An important difference to humans is that they spend up to 25% of their sleep in the REM phase. Since the REM phase is significantly shorter in dogs, it only makes sense that they sleep more quantitatively and, in contrast to us, are very flexible in their sleep behavior, i.e. they can fall asleep anywhere and anytime and distribute their sleep throughout the day, while in our long sleep phase we go through the NREM and REM cycle about every 90 minutes several times. REM sleep has been demonstrated in almost all mammals and is of great importance for wellbeing [6]. In humans and animals, a lack of REM sleep leads to learning, memory and concentration disorders, but also to a lack of drive and impulse control. Complete sleep deprivation always ends in death, as has long been shown in animal experiments [7].

 

Like dogs dream

Even without research results, every dog ​​owner is convinced that his dog is dreaming, but it can also be scientifically proven that this dream phase is actually similar to the human dream phase, even if it is much shorter.

In 1959, Michel Jouvet [8] removed the locus caeruleus in the pons, part of the brain stem, from cats. As soon as the cats got into REM, they started jumping up and running around like they were chasing mice or attacking an opponent. The sleep paralysis, which is so important for sleep, was overridden; the animals exhibited behaviors that they also carried out when they were awake - but without being awake. Stanley Coren [9] even claims that by temporarily inactivating the pons, researchers observed dogs doing very specific activities, such as For example, displaying a pointer, scaring a bird into a Springer Spaniel and catching an intruder in a Doberman. Unfortunately, he does not cite any sources or evidence for this. On the other hand, his assertion that puppies and small children show more pronounced movements in REM sleep during sleep is more plausible because their pons are even less developed.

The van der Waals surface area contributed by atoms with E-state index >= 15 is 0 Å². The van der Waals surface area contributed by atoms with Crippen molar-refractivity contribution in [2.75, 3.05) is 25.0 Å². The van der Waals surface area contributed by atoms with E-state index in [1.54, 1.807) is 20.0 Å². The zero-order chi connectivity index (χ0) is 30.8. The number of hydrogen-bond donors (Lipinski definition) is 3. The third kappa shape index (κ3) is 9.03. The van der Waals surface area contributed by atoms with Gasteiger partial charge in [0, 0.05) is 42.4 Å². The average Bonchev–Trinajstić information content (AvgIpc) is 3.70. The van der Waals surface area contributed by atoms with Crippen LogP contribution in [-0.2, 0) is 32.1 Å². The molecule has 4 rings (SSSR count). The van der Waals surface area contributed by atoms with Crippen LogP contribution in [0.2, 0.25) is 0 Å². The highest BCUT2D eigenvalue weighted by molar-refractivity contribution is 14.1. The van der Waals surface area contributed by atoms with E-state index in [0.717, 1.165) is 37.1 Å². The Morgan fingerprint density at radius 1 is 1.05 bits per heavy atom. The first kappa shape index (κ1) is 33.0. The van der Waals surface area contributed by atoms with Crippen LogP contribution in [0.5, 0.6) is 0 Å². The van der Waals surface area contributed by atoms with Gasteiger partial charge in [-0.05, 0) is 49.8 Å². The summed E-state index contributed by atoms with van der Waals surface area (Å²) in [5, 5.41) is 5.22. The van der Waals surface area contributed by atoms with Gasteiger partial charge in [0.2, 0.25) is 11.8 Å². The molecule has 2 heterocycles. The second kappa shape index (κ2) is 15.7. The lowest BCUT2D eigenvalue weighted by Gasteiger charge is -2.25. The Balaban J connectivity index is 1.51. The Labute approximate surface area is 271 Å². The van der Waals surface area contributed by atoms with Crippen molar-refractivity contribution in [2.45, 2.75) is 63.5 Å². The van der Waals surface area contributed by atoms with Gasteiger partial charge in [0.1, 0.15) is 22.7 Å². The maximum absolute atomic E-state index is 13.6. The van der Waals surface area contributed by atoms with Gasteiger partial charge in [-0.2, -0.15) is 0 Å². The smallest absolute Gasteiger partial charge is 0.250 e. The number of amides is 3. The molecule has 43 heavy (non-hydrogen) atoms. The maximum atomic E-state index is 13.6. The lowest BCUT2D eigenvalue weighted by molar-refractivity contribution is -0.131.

In addition, the phenomenon of a lack of sleep paralysis exists as a pathological condition in isolated cases in humans and dogs. The REM behavior disorder (abbreviated as RBD) leads to dreams being converted into simple or complex movements. An animal can jump up and run into a wall that it - while sleeping - does not notice. As uncomfortable as this disorder is, it provides further evidence that dogs dream too.

In 2001, Louie and Wilson [10] demonstrated that neuronal patterns recorded during the day in rats running through a maze were repeated during the REM phase. Those areas of the brain that are responsible for visual processing and memory corresponded with one another. The scientists concluded from this that what had previously been experienced in rats also passed into memory through visualization, i.e. repetition in dreams. The fact that dogs with a more complex brain than rats also dream is only a logical consequence of the results of Louie and Wilson.

On the other hand, the assertion of the psychologist and dream researcher Dr. Deirdre Barrett of Harvard Medical School: “Since dogs are very attached to their humans, it is very likely that they will dream about your face, your smell, and whether you make them happy or upset. People dream of what they do on a daily basis and there is no compelling reason why dogs shouldn't [11]. Even if there is no scientific evidence here, people like to hear and believe such things.